Jakarta has proposed a so called REDD (Reduced Emissions from Deforestation and Degradation) mechanism, as a replacement for Kyoto. Under the scheme, advanced countries would pay forested countries to protect forests, instead of exploiting them, by paying them incentives for not felling trees.

Indonesia and the other forested countries would market tonnes of carbon stored in their forests to developed countries. The REDD carbon price would lie somewhere between US$10 and $18 per metric ton of carbon, according to estimates by government planners.

While forested countries could rake in billions of dollars from REDD, President Susilo Bambang Yudhoyono, who last week launched a massive Rp1.28 trillion (US$136.5 million) tree planting campaign, believes there is much more at stake for Indonesia than that. He says that preventing self-inflicted disasters is the country's main aim, not "planting trees just as a show to get a picture printed in the papers", or because Indonesia is host to the conference.

Some 79 million trees will be planted in more than 78,000 different locations, in a campaign which Yudhoyono says shows “Indonesia's commitment to preserving the environment and saving our planet."

The country's forestry minister, MS Kaban, has even worked out that industrialized countries have already run up a debt of some Rp6 trillion (US$638.5 million) this year alone in Indonesia. He claimed recently that so far in 2007 only 5.5 million cubic meters of trees have been felled in production forests, as against an annual need of 12 million cubic meters needed.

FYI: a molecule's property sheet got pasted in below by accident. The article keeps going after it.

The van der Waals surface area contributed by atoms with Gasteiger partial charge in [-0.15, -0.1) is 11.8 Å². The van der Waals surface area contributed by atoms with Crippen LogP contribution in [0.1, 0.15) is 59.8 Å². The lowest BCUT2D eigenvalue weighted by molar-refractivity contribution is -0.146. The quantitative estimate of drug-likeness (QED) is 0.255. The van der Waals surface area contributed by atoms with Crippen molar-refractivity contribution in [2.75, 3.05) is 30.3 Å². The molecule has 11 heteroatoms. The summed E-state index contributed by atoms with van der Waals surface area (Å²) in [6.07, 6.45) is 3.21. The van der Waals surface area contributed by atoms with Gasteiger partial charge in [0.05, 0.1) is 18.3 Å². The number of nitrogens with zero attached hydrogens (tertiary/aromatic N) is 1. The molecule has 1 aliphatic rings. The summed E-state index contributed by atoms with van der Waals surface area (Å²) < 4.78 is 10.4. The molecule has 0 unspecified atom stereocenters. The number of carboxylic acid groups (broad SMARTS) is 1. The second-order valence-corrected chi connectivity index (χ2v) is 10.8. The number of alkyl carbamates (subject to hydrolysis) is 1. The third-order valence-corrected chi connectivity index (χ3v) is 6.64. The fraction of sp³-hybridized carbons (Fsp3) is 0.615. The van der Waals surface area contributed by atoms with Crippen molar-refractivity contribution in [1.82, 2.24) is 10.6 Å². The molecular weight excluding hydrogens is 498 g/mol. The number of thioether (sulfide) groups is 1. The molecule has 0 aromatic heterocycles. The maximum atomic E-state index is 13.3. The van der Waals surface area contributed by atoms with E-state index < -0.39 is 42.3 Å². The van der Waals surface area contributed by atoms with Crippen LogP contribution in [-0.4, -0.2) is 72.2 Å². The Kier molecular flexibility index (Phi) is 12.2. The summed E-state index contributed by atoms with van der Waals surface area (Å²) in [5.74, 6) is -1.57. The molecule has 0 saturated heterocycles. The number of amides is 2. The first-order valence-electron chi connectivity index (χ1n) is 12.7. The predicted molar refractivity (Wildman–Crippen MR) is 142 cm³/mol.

While the president has declared the fight against illegal logging as one of his priorities, the bark could turn out to be worse than the bite, unless he takes on the huge vested interests involved in the lucrative theft of the country's timber.

While the Stern report noted that despite having policies and legislation in place that favor sustainable forest management, it said that the government’s capacity to implement and enforce laws is still weak.

Kaban is in hot water over alleged interference in the judicial process after Adelin Lis, a timber baron accused of destroying 58,000 hectares of virgin forest in Sumatra and causing some Rp300 trillion (US$32.6 billion) in state losses, was last month freed of all charges.

Prosecutors had asked for a 10 year jail sentence, as well as millions of dollars in fines for Lis, who had fled to China before being caught there in March this after a seven-month manhunt.

His release, after a letter from Kaban presented at the trial claimed the logging activities were not a crime, but simply an administrative error, was seen as a huge slap in the face for law enforcers in their operations against illegal logging.

Kaban has continually claimed that these operations hurt the country’s pulp and paper sector, which is almost monopolized by Indah Kiat Pulp and Paper and Riau Andalan Pulp and Paper, subsidiaries of Asia Pulp and Paper (APP) and Asia Pacific Resources International Holdings (April) respectively, two of the biggest players..

With seed capital of $US200 million from the World Bank to help create a global forest carbon protection fund, Indonesia now has the motivation it needs to fight cronyism practices that have destroyed nearly half its forests,. The president has already taken aim by ordering Kaban, a week before the Bali event, to stop awarding logging concessions.

The alternative? More flooding, landslides, lowering of the water table, and ecological and environmental destruction.